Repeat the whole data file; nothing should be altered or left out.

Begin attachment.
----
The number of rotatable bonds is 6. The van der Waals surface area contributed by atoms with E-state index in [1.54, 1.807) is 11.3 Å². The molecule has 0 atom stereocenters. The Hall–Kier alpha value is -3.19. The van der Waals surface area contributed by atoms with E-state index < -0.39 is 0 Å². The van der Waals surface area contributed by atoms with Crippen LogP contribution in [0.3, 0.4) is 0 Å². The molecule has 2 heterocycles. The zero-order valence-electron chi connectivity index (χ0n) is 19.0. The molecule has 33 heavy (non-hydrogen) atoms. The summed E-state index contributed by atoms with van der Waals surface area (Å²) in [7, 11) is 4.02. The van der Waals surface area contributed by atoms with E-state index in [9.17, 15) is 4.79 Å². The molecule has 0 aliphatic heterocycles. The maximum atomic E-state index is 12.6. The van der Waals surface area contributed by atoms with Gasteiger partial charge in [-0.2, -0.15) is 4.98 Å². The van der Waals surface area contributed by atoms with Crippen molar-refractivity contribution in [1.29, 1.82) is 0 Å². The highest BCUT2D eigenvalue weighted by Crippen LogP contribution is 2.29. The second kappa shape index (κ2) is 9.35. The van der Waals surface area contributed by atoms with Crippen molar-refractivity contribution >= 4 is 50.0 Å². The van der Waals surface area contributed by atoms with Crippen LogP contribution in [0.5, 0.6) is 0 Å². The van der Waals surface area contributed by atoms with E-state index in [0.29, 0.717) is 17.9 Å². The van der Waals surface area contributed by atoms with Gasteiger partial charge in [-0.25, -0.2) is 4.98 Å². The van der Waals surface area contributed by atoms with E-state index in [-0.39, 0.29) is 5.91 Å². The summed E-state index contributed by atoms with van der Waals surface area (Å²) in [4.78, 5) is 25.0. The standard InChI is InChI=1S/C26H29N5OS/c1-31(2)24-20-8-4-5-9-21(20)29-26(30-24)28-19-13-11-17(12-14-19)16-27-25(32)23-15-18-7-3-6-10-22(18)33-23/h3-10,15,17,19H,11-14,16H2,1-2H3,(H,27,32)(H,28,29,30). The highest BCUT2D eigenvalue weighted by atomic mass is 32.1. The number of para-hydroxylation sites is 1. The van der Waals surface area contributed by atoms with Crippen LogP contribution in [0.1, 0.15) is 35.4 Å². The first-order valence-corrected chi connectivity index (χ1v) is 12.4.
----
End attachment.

The number of rotatable bonds is 6. The van der Waals surface area contributed by atoms with E-state index in [1.54, 1.807) is 11.3 Å². The molecule has 0 atom stereocenters. The Hall–Kier alpha value is -3.19. The van der Waals surface area contributed by atoms with E-state index < -0.39 is 0 Å². The van der Waals surface area contributed by atoms with Crippen LogP contribution in [0.3, 0.4) is 0 Å². The molecule has 2 heterocycles. The zero-order valence-electron chi connectivity index (χ0n) is 19.0. The molecule has 33 heavy (non-hydrogen) atoms. The summed E-state index contributed by atoms with van der Waals surface area (Å²) in [7, 11) is 4.02. The van der Waals surface area contributed by atoms with E-state index in [9.17, 15) is 4.79 Å². The molecule has 0 aliphatic heterocycles. The maximum atomic E-state index is 12.6. The van der Waals surface area contributed by atoms with Gasteiger partial charge in [-0.2, -0.15) is 4.98 Å². The van der Waals surface area contributed by atoms with Crippen molar-refractivity contribution in [1.29, 1.82) is 0 Å². The highest BCUT2D eigenvalue weighted by Crippen LogP contribution is 2.29. The second kappa shape index (κ2) is 9.35. The van der Waals surface area contributed by atoms with Crippen molar-refractivity contribution >= 4 is 50.0 Å². The van der Waals surface area contributed by atoms with Crippen LogP contribution in [0.5, 0.6) is 0 Å². The van der Waals surface area contributed by atoms with E-state index in [0.29, 0.717) is 17.9 Å². The van der Waals surface area contributed by atoms with Gasteiger partial charge in [-0.25, -0.2) is 4.98 Å². The van der Waals surface area contributed by atoms with E-state index in [-0.39, 0.29) is 5.91 Å². The summed E-state index contributed by atoms with van der Waals surface area (Å²) in [4.78, 5) is 25.0. The standard InChI is InChI=1S/C26H29N5OS/c1-31(2)24-20-8-4-5-9-21(20)29-26(30-24)28-19-13-11-17(12-14-19)16-27-25(32)23-15-18-7-3-6-10-22(18)33-23/h3-10,15,17,19H,11-14,16H2,1-2H3,(H,27,32)(H,28,29,30). The highest BCUT2D eigenvalue weighted by atomic mass is 32.1. The number of para-hydroxylation sites is 1. The van der Waals surface area contributed by atoms with Crippen LogP contribution in [0.1, 0.15) is 35.4 Å². The first-order valence-corrected chi connectivity index (χ1v) is 12.4.